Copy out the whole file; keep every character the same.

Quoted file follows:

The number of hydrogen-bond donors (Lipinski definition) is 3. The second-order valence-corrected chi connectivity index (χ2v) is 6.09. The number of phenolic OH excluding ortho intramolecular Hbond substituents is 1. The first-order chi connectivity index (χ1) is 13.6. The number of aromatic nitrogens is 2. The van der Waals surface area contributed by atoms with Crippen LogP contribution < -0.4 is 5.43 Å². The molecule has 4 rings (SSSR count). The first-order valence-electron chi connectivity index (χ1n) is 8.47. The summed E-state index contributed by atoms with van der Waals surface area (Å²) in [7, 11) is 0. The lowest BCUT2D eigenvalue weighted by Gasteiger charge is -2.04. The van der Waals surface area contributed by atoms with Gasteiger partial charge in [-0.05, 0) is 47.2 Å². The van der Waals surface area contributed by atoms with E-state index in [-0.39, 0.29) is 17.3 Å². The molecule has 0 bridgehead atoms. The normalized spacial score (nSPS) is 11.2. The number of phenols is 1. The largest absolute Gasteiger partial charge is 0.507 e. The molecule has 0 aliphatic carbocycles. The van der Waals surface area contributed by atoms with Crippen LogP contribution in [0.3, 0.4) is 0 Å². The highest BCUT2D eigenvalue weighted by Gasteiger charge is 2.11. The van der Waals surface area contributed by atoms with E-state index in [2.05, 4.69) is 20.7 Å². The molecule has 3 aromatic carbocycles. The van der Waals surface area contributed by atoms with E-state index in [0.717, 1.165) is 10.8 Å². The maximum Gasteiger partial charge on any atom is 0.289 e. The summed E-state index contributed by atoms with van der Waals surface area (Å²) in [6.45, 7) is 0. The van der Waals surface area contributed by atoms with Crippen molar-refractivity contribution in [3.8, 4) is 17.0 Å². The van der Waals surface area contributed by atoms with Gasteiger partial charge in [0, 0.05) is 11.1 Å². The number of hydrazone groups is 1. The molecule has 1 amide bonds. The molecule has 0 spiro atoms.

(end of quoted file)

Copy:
The number of hydrogen-bond donors (Lipinski definition) is 3. The second-order valence-corrected chi connectivity index (χ2v) is 6.09. The number of phenolic OH excluding ortho intramolecular Hbond substituents is 1. The first-order chi connectivity index (χ1) is 13.6. The number of aromatic nitrogens is 2. The van der Waals surface area contributed by atoms with Crippen LogP contribution < -0.4 is 5.43 Å². The molecule has 4 rings (SSSR count). The first-order valence-electron chi connectivity index (χ1n) is 8.47. The summed E-state index contributed by atoms with van der Waals surface area (Å²) in [7, 11) is 0. The lowest BCUT2D eigenvalue weighted by Gasteiger charge is -2.04. The van der Waals surface area contributed by atoms with Gasteiger partial charge in [-0.05, 0) is 47.2 Å². The van der Waals surface area contributed by atoms with E-state index in [-0.39, 0.29) is 17.3 Å². The molecule has 0 bridgehead atoms. The normalized spacial score (nSPS) is 11.2. The number of phenols is 1. The largest absolute Gasteiger partial charge is 0.507 e. The molecule has 0 aliphatic carbocycles. The van der Waals surface area contributed by atoms with Crippen LogP contribution in [0.3, 0.4) is 0 Å². The highest BCUT2D eigenvalue weighted by Gasteiger charge is 2.11. The van der Waals surface area contributed by atoms with E-state index in [2.05, 4.69) is 20.7 Å². The molecule has 3 aromatic carbocycles. The van der Waals surface area contributed by atoms with E-state index in [0.717, 1.165) is 10.8 Å². The maximum Gasteiger partial charge on any atom is 0.289 e. The summed E-state index contributed by atoms with van der Waals surface area (Å²) in [6.45, 7) is 0. The van der Waals surface area contributed by atoms with Crippen molar-refractivity contribution in [3.8, 4) is 17.0 Å². The van der Waals surface area contributed by atoms with Gasteiger partial charge in [0, 0.05) is 11.1 Å². The number of hydrazone groups is 1. The molecule has 1 amide bonds. The molecule has 0 spiro atoms.